Contributions to personal value. You get a small jolt of pleasure when you know the answer to a question. (That makes it fun to follow Jeopardy.) There are very many questions that can be asked and answered about ancient coins, and a coin of yours will provide pleasure as you answer the questions that come to mind. Who is the ruler? When was it issued? What is the metal and denomination? What is its commercial value? Is the coin very nice for the type? Is it related to some historical event?
Each answer you know adds a small positive feeling that increases the personal value of the coin to you, but not to someone who doesn't know the answer, or possibly even the question! Show a Roman denarius to a US-coin collector and he will note it is small and silver and he will inspect it for wear (because that matters a lot for US coins). He might wonder what he is supposed to be looking at and how he is supposed to make sense of it. He will wonder about its commercial value. He might not know the standard questions an experienced ancient-coin collector would ask and answer. It is likely there is so much about ancient coins that he doesn't know that he can't begin to appreciate the coin "for what it is." You need a trained mind to appreciate the numismatic premium of a coin.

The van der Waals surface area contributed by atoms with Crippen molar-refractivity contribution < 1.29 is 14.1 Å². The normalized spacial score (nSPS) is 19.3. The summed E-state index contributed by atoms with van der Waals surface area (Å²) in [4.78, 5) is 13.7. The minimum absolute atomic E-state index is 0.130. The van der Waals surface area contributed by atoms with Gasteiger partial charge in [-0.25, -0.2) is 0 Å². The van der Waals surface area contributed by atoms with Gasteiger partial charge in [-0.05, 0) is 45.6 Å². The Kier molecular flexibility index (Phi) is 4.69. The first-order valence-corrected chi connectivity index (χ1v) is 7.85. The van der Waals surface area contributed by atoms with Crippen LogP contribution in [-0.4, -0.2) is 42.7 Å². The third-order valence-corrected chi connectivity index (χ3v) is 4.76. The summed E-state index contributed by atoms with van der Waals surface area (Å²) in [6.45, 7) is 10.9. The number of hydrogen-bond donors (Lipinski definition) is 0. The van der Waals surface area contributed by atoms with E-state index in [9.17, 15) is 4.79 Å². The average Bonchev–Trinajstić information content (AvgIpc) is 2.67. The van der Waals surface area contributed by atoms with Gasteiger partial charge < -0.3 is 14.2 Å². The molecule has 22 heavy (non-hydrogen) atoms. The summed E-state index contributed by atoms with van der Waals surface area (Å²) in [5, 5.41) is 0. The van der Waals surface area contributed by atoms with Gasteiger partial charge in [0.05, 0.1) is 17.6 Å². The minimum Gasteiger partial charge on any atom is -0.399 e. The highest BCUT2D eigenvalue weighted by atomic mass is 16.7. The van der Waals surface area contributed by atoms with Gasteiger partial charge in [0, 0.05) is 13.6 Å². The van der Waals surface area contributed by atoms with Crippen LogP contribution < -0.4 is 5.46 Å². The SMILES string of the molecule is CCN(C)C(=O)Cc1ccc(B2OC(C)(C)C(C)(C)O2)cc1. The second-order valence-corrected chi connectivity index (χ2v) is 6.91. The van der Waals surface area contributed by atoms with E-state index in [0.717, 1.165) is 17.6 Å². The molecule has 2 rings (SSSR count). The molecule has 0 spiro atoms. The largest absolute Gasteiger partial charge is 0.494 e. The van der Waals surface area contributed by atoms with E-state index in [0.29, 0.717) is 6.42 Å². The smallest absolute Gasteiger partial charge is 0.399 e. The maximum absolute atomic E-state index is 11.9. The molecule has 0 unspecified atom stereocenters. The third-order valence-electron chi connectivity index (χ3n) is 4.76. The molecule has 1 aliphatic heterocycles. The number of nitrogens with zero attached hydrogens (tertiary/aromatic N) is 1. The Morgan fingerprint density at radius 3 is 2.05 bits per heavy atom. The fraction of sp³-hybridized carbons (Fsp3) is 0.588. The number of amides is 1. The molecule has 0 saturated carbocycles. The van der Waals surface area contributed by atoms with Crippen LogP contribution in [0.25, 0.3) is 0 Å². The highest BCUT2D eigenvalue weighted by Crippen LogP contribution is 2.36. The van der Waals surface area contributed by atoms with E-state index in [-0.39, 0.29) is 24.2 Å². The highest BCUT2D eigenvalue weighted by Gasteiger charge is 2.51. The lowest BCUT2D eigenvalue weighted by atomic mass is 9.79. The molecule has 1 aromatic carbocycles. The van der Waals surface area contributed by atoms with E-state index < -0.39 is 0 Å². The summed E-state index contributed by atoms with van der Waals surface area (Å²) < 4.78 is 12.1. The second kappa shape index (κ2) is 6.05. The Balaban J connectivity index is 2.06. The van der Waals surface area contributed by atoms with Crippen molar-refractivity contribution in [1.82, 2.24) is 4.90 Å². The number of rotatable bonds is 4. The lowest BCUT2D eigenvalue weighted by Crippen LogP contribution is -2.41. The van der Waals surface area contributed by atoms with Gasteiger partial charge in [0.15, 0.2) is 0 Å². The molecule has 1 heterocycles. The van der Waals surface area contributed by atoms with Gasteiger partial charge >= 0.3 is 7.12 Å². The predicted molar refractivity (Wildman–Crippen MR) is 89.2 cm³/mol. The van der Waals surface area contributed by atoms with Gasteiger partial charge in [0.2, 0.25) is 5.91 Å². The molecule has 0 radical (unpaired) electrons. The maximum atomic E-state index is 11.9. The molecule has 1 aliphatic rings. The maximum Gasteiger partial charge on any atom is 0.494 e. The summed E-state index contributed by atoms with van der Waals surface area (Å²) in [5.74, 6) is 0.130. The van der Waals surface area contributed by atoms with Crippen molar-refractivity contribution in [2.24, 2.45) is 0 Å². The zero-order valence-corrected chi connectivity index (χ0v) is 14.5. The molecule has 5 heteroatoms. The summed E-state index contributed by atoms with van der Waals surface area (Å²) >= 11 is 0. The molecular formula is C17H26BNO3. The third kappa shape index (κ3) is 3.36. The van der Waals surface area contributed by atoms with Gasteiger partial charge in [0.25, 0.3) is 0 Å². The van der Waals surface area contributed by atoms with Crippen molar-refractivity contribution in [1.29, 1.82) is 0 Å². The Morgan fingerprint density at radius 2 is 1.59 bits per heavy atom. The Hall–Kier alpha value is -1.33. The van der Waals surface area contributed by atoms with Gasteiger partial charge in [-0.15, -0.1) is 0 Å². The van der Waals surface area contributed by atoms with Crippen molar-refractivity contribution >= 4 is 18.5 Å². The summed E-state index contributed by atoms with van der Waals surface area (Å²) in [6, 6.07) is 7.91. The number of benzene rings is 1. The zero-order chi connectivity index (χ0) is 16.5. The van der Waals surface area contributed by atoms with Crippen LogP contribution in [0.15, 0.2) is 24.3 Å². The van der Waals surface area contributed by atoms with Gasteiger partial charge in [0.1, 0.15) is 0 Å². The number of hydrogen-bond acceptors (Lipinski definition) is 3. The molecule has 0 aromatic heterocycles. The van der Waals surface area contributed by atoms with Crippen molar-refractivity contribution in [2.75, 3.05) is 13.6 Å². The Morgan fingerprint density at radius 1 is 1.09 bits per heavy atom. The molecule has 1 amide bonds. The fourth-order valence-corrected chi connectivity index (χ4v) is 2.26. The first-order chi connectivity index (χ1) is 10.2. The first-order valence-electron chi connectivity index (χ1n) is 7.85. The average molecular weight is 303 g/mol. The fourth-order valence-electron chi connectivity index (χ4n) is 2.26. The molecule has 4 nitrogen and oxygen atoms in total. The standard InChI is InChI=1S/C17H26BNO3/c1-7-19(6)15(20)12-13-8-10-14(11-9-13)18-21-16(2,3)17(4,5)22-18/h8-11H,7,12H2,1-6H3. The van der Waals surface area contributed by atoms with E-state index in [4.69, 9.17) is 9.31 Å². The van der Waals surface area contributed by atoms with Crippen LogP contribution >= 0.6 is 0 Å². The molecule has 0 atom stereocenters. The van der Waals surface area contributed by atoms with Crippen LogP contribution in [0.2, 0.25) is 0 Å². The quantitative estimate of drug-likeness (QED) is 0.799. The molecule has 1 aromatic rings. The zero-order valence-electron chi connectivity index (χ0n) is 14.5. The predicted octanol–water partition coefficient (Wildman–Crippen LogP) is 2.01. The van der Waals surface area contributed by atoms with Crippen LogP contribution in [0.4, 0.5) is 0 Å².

That explains one of the reasons a US-coin collector will probably not buy a $100-dollar ancient coin, even for $50, because he doesn't know enough to appreciate it. He doesn't know the questions and answers that give it personal value.